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Sex & Dating

Where Have all the Crabs Gone?


What rite of passage do kids get when they go to college now? 

If you grew up in the 80s or 90s, you probably remember hearing a lot about genital warts, pubic lice, and hepatitis B. All three are sexually transmitted diseases, but thankfully, they're not as threatening as they once were.

Full disclaimer: This is not a green light to have unprotected sex. These do still exist, and there's a host of other STDs out there that you need to protect yourself against (see: gonorrhea, chlamydia, and syphilis).

Pubic Lice

"I’ve seen maybe two cases of pubic lice in about 10 years," Gil Weiss, M.D., an assistant professor of clinical medicine at Northwestern Medical. says. "I think it's just not as common as it used to be."

Pubic lice, a.k.a. crabs, are actual lice that attach to hair in the pubic area (yep, just like head lice, but in a more unfortunate spot). In a 2009 study of U.S. college students, only 35 out of 817 students had an experience with pubic lice (that means 782 did not).

It's still considered a common STD throughout much of the world (some estimate that anywhere between 2 and 10 percent of the global population has it), but records on the parasite in the U.S. are incomplete, making it tough to track. Even if you are unlucky enough to get it, it's easy to treat and usually doesn't cause any permanent damage.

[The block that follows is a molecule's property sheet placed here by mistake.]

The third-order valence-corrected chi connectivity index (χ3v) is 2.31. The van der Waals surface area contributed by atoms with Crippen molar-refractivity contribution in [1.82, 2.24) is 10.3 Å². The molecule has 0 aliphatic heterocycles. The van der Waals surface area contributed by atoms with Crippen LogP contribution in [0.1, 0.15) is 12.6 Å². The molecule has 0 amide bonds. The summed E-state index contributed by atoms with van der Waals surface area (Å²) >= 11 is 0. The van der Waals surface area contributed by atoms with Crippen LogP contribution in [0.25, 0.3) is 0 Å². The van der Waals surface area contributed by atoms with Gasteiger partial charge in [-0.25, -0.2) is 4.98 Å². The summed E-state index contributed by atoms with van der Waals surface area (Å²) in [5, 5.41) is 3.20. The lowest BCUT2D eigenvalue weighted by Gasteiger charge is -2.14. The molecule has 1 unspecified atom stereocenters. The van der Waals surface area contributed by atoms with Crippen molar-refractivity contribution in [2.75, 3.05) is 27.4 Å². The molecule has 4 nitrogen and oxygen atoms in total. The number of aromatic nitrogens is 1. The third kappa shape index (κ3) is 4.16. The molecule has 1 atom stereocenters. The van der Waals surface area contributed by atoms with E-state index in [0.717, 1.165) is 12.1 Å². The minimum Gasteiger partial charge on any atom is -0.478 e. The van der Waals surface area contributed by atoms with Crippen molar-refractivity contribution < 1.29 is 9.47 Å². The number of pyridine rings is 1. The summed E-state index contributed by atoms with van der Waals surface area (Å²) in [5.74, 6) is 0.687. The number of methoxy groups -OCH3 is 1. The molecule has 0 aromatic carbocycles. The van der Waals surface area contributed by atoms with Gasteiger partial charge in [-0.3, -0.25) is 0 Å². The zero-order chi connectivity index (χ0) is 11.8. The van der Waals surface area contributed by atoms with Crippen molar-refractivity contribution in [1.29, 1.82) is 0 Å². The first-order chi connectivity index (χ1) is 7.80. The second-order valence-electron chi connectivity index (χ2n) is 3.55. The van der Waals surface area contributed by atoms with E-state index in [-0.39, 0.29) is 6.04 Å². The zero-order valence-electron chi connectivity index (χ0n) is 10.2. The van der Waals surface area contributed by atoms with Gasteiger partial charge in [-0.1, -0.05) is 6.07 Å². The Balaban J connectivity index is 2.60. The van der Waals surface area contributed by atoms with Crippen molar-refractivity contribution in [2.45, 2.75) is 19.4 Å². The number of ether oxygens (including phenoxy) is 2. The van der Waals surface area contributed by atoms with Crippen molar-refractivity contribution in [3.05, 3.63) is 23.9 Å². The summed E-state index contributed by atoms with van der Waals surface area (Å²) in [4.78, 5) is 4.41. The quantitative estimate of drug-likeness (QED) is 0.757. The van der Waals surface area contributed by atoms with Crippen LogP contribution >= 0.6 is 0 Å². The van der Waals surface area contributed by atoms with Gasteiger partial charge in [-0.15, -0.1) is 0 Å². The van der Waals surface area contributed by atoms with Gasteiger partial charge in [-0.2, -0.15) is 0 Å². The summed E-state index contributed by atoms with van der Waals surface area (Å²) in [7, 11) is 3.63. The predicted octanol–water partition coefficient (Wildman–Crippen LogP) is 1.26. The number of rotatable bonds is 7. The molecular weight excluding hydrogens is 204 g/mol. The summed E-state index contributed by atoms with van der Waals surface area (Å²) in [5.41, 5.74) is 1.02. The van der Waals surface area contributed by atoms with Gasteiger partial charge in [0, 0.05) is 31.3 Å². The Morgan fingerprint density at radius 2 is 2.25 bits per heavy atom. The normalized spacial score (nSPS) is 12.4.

Genital Warts

Roughly 90 percent of genital warts are caused by HPV.

"HPV is a virus that can cause two things: genital warts and abnormal Pap smears," says Weiss, Roughly 90 percent of genital warts are caused by HPV.

Some good news! Though unsightly, genital warts aren't cancerous. And we're seeing a lot less of them thanks to the HPV vaccine Gardasil, which was first introduced in 2006. The vaccine targets the types of HPV that cause cancer and genital warts. Read more about HPV here.

Hepatitis B

Hep B is a liver infection that's transmitted via blood, semen, and other bodily fluids. It can be passed sexually and, if not treated, can lead to serious health problems like cirrhosis or liver cancer. But since 1991, there's been a major effort to eliminate hep B in the U.S. through the hepatitis vaccine. And it's working: In 2014, a mere 2,953 cases were reported to the CDC (compare that to the 1.5 million cases of chlamydia reported in 2015).

Chances are, you got this vaccine as a kid. But even if you didn't, there's probably still time to get it now.

The number of people infected with three major STDs is at an all-time high (yikes!). We're tackling common misconceptions about STIs and STDs to help #ShattertheSTIgma. Because getting tested should be NBD.

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